UA-Parser Denial Of Service

Credit: Luc Gommans
Risk: Medium
Local: No
Remote: Yes
CWE: CWE-185

CVSS Base Score: 5/10
Impact Subscore: 2.9/10
Exploitability Subscore: 10/10
Exploit range: Remote
Attack complexity: Low
Authentication: No required
Confidentiality impact: None
Integrity impact: None
Availability impact: Partial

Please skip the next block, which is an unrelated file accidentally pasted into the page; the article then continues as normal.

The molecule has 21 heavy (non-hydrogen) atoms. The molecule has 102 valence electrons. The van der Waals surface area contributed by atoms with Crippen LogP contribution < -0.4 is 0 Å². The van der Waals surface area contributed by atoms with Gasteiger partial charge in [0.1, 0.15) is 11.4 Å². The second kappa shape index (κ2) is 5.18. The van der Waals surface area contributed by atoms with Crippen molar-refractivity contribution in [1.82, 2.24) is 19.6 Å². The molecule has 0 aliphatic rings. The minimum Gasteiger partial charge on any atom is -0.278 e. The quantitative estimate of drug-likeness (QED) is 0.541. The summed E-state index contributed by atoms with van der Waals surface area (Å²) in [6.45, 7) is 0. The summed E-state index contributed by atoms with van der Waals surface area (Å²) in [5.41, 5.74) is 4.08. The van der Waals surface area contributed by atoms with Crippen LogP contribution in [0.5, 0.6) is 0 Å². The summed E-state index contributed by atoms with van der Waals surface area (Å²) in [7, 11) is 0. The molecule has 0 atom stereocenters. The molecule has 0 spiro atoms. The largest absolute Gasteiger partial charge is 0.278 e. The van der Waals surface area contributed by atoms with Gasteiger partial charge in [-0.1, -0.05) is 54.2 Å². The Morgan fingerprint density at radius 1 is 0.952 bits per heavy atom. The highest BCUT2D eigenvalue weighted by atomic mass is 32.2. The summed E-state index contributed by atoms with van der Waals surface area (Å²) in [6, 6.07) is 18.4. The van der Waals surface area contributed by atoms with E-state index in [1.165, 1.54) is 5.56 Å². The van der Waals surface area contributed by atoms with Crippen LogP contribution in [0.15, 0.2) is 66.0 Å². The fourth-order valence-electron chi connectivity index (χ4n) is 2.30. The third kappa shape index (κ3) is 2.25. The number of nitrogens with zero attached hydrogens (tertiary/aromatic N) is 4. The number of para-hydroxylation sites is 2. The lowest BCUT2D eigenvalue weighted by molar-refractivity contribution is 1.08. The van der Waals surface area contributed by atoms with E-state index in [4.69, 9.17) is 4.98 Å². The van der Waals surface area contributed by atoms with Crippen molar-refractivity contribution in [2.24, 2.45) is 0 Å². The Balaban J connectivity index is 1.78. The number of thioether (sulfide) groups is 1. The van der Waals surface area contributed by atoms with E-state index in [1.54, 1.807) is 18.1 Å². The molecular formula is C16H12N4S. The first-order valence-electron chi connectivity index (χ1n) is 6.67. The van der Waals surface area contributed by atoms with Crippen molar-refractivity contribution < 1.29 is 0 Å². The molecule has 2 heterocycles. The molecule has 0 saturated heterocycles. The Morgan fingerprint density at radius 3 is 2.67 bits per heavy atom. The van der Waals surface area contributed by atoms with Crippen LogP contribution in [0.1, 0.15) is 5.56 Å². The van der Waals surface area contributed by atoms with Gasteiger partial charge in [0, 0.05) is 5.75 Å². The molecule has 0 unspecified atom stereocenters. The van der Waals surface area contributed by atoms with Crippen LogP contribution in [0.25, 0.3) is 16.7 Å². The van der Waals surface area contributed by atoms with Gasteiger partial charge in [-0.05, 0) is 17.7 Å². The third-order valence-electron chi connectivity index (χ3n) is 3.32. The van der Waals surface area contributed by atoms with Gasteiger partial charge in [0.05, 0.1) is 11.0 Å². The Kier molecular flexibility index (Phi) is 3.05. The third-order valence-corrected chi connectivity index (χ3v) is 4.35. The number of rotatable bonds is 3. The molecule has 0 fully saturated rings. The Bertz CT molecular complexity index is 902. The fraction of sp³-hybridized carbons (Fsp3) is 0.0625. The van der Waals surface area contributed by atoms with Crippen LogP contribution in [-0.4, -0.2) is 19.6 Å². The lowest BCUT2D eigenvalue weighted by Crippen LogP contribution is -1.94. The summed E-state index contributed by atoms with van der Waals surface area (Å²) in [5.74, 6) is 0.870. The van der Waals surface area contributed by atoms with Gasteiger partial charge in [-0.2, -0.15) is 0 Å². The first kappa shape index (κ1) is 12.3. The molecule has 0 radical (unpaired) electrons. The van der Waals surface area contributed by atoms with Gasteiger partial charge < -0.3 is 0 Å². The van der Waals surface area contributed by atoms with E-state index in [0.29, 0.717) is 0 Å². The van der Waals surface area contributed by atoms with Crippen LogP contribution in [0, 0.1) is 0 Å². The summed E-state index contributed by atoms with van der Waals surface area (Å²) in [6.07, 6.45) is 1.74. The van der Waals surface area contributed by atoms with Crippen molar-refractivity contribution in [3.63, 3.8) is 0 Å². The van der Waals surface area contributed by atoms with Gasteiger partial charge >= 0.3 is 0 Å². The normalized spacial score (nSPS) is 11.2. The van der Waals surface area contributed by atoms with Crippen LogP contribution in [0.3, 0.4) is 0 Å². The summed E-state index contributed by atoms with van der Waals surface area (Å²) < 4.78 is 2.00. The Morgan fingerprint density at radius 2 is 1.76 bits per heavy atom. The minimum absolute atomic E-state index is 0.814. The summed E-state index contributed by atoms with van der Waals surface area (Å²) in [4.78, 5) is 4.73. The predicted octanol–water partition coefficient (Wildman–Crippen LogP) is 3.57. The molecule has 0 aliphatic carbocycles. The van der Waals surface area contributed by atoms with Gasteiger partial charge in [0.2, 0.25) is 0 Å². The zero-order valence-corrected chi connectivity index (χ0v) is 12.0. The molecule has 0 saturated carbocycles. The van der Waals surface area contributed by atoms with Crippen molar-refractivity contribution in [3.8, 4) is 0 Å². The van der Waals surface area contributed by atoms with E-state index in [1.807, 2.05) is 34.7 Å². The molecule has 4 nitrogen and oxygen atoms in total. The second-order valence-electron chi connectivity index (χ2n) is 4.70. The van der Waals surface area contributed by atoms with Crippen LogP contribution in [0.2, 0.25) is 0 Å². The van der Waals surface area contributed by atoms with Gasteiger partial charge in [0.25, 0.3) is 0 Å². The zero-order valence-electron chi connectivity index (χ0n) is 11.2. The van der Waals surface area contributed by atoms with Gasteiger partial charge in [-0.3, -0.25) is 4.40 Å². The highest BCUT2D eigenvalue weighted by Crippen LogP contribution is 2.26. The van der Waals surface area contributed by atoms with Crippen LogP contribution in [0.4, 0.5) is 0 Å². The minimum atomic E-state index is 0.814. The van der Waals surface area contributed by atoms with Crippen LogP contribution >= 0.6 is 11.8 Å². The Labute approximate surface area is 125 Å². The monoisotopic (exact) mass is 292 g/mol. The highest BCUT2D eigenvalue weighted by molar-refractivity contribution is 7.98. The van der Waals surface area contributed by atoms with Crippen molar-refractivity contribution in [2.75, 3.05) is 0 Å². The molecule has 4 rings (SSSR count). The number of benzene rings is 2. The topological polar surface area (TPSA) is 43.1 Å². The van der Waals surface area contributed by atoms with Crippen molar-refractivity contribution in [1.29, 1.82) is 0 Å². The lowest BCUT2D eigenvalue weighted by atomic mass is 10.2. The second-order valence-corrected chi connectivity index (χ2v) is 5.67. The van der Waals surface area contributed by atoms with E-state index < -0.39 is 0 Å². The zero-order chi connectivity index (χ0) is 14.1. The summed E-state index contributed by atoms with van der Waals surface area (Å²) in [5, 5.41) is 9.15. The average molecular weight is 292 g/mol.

-----BEGIN PGP SIGNED MESSAGE----- Hash: SHA256 X41 D-SEC GmbH Security Advisory: X41-2018-009 ReDoS Vulnerability in UA-Parser ================================ Severity Rating: Medium Confirmed Affected Versions: 2015-05-14 and newer, commit 6fd6c261274254bcbbacd77ef4b12534c7f9923d Confirmed Patched Versions: v0.6.0 released 2018-12-14, commit 010ccdc7303546cd22b9da687c29f4a996990014 Vendor: UA-Parser Project Vendor URL: Vector: HTTP request Credit: X41 D-SEC GmbH, Luc Gommans Status: Public CVE: CVE-2018-20164 CVSSv3 Score: 5.3 CVSSv3 Vector: AV:N/AC:L/PR:N/UI:N/S:U/C:N/I:N/A:L Advisory-URL: Summary and Impact ================== The programming library UA-Parser uses regular expressions to identify user agent strings. The complexity of some of the regular expressions is such that an attacker can craft special patterns that keep the server busy for a long time. By sending many requests in short order, an attacker can exhaust the amount of processing power available. This causes the website to become unavailable for legitimate visitors. In common setups, the user agent string is parsed whenever a page is visited. This means that anyone can abuse the bug, typically without authentication. There are no common circumstances which would prevent an attack from working reliably, i.e. an attacker can consistently and repeatedly exploit the issue until the site has become unreachable. For more information on regular expression-based denial of service, see the OWASP page on ReDoS: The UA-Parser project consists of a core repository, uap-core, and implementations in various languages. The regular expressions are defined in the core project and each implementation is automatically vulnerable. Product Description =================== When a user agent (such as a browser) connects to a website, it identifies itself with a 'user agent string'. This string helps the server determine relevant content, for example to serve the appropriate installer for visitors with different operating systems. The UA-Parser project collects regular expressions that extract the type of device and operating system from these strings. Implementations in different languages are automatically vulnerable, including the reference implementation in JavaScript: <> Proof of Concept ================ There are multiple vulnerable regular expressions. They are collected in the file regex.yaml, for example on lines 911 and 4961. The regular expression on line 911 is as follows: (x86_64|aarch64)\ (\d+)+\.(\d+)+\.(\d+)+.*Chrome.*(?:CitrixChromeApp)$ Any implementation using this library will hang for a few seconds (on comodity hardware) when sending the following HTTP request: GET / HTTP/1.0 User-Agent: x86_64 1111111111111111111111111111 Normal user agent strings can be over a hundred bytes long: this string of 35 bytes is not an abnormal request. Adding one more byte makes the processing significantly longer. This particular regular expression was introduced in September 2018. The regular expression on line 4961 was introduced in May 2015 and can be exploited as follows: GET / HTTP/1.0 User-Agent: HbbTV/1.1.1CE-HTML/1.1;THOM;SW-Version/1;SW-Version/1;SW-Version/1;SW-Version/1;SW-Version/1;SW-Version/1;SW-Version/1;SW-Version/1;SW-Version/1;SW-Version/1;LF Each additional repetition of SW-Version/1; will multiply the processing time by roughly a factor 6.2. Where eleven repetitions take about seven seconds, fourteen repetitions already occupy a server for half an hour. Workarounds =========== As demonstrated, the input does not have to be particularly long to exploit the issue. This may be the case, and a few hundred kilobytes may slow down most regular expressions, but limiting the maximum length is not a solution by itself. The root cause is the regular expression, which should be limited in complexity. This involves manual work and there is no solution that can be applied to all regular expressions in the project. To aid in identifying problematic regular expressions, one may use projects such as <>. Timeline ======== 2018-11-26 Issue found. 2018-11-29 Permission from customer to disclose to upstream. 2018-11-29 Requested secure channel from vendor for communication. 2018-12-04 Disclosed to vendor. 2018-12-14 Patch released by vendor, CVE number requested. 2018-12-15 CVE-2018-20164 assigned. 2019-01-10 Advisory released. About X41 D-SEC GmbH ==================== X41 is an expert provider for application security services. Having extensive industry experience and expertise in the area of information security, a strong core security team of world class security experts enables X41 to perform premium security services. Fields of expertise in the area of application security are security-oriented code reviews, binary reverse engineering, and vulnerability discovery. 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